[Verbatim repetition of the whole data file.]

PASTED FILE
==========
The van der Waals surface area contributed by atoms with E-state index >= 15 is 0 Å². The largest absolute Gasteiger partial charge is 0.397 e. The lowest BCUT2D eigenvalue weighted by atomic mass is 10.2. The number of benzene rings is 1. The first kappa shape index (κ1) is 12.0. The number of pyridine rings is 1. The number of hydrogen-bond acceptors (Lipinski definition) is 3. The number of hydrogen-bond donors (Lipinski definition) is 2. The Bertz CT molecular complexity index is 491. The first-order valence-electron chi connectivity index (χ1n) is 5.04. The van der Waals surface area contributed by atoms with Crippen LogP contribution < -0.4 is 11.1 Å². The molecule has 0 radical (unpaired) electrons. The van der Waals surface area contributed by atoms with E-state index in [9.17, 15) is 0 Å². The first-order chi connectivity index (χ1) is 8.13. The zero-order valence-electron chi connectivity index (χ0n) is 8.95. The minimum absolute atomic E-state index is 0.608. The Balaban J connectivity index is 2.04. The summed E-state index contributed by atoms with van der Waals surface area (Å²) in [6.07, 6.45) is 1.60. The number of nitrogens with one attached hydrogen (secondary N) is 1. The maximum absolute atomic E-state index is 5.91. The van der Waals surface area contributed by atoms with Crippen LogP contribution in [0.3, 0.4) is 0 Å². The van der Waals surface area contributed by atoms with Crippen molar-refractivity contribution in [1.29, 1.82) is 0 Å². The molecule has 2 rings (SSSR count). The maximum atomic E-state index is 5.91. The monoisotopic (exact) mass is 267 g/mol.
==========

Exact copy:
The van der Waals surface area contributed by atoms with E-state index >= 15 is 0 Å². The largest absolute Gasteiger partial charge is 0.397 e. The lowest BCUT2D eigenvalue weighted by atomic mass is 10.2. The number of benzene rings is 1. The first kappa shape index (κ1) is 12.0. The number of pyridine rings is 1. The number of hydrogen-bond acceptors (Lipinski definition) is 3. The number of hydrogen-bond donors (Lipinski definition) is 2. The Bertz CT molecular complexity index is 491. The first-order valence-electron chi connectivity index (χ1n) is 5.04. The van der Waals surface area contributed by atoms with Crippen LogP contribution < -0.4 is 11.1 Å². The molecule has 0 radical (unpaired) electrons. The van der Waals surface area contributed by atoms with E-state index in [9.17, 15) is 0 Å². The first-order chi connectivity index (χ1) is 8.13. The zero-order valence-electron chi connectivity index (χ0n) is 8.95. The minimum absolute atomic E-state index is 0.608. The Balaban J connectivity index is 2.04. The summed E-state index contributed by atoms with van der Waals surface area (Å²) in [6.07, 6.45) is 1.60. The number of nitrogens with one attached hydrogen (secondary N) is 1. The maximum absolute atomic E-state index is 5.91. The van der Waals surface area contributed by atoms with Crippen LogP contribution in [0.3, 0.4) is 0 Å². The van der Waals surface area contributed by atoms with Crippen molar-refractivity contribution in [1.29, 1.82) is 0 Å². The molecule has 2 rings (SSSR count). The maximum atomic E-state index is 5.91. The monoisotopic (exact) mass is 267 g/mol.